Boris Johnson is expected to approve a restricted role for Huawei in Britain’s 5G network on Tuesday, with ministers looking to impose a new cap on the market share the Chinese telecoms company can take in the UK.
Mr Johnson has been under intense pressure from Washington — including from president Donald Trump last Friday — to ban Huawei from the entire network. The US claims the company poses a security risk and threatens UK-US intelligence sharing.
Mike Pompeo, US secretary of state, wrote on Twitter on Sunday night that the UK had a “momentous decision ahead on 5G”, a sign of continued efforts to persuade London to follow Washington’s lead.
The UK prime minister is now looking at imposing a market share cap on Huawei, according to people close to the discussions, in an attempt to bring other suppliers in and to avoid over-reliance on the Chinese company.
A final decision on Huawei’s future role in the UK will be taken at the National Security Council on Tuesday. Downing Street insisted no final decisions had been taken, but government officials admit that ministers’ options are limited.
Sir Andrew Parker, head of MI5, and the GCHQ, the intelligence-gathering organisation, have advised ministers that any security risks can be managed, provided Huawei’s role is restricted to “non core” parts of Britain’s new mobile network.
One government official said: “Imagine if we decided to throw out Huawei on security grounds, but our own security officials say there isn’t a problem. How would that look if we were taken to judicial review?”
Washington’s lobbying efforts have been stymied by a lack of competition to the Chinese company, with few able to compete on price or range of goods.
Mr Johnson’s government has repeatedly asked the US whether it can provide alternative technology, to no avail. “We have been asking for almost a year, but there has been no answer at all,” said another official.
“Both the UK and US would be keen to work with each other to come up with new workable solutions to make sure we don’t end up here again. But there is nothing ready at the moment.”
Ben Wallace, defence secretary, and Priti Patel, home secretary, are leading the resistance to Huawei, and government insiders insist that the politicians could yet overturn the advice from officials to proceed with caution with the Chinese company.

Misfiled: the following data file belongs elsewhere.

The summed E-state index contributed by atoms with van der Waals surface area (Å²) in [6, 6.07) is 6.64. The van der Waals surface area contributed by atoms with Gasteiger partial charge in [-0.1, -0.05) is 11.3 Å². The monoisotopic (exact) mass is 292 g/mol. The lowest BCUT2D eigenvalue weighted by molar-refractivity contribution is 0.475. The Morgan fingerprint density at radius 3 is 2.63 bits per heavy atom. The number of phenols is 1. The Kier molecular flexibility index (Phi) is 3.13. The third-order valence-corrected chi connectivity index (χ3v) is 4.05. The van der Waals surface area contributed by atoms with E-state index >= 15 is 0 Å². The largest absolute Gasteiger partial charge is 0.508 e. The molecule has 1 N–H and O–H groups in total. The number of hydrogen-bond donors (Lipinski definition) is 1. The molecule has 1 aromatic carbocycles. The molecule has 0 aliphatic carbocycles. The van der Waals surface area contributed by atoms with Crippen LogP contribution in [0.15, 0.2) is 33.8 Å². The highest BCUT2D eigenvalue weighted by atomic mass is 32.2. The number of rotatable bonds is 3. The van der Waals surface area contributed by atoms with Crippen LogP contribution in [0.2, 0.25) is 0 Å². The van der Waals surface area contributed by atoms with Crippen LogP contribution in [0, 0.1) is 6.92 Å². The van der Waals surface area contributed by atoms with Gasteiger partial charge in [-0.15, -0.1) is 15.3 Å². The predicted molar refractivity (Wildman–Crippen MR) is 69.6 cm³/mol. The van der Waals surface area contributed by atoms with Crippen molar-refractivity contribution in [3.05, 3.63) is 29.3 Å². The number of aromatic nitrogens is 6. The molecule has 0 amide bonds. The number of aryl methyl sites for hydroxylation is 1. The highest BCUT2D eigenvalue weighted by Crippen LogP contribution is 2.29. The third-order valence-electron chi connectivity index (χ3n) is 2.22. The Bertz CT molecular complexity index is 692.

The NSC will be asked to consider two options: the total ban on Huawei demanded by Mr Trump; or a ban on the company providing “core” services, coupled with a limit on market share.
Non-core equipment refers to the antennas and base stations that sit on masts and rooftops, which are considered less vulnerable than the core servers and systems where customer information is processed.
Telecoms companies have been bracing for months for the introduction of a limit to how much Huawei equipment can be used in a city or region. Mobile phone companies typically source equipment from more than one vendor but build the network in clusters.
That means a single city, such as Manchester, may be dominated by Huawei radio equipment if all the mobile networks — Vodafone, EE, O2 and Three — use Huawei in that region.
The push to impose a market share threshold — considered by Theresa May’s government last year — would require networks to swap out equipment in exchange for Ericsson, Nokia or Samsung kit. That would add cost for the industry rolling out 5G but would be less of a setback than a total ban on using Huawei.
Huawei has consistently said it is a private company and is not subject to Chinese state interference.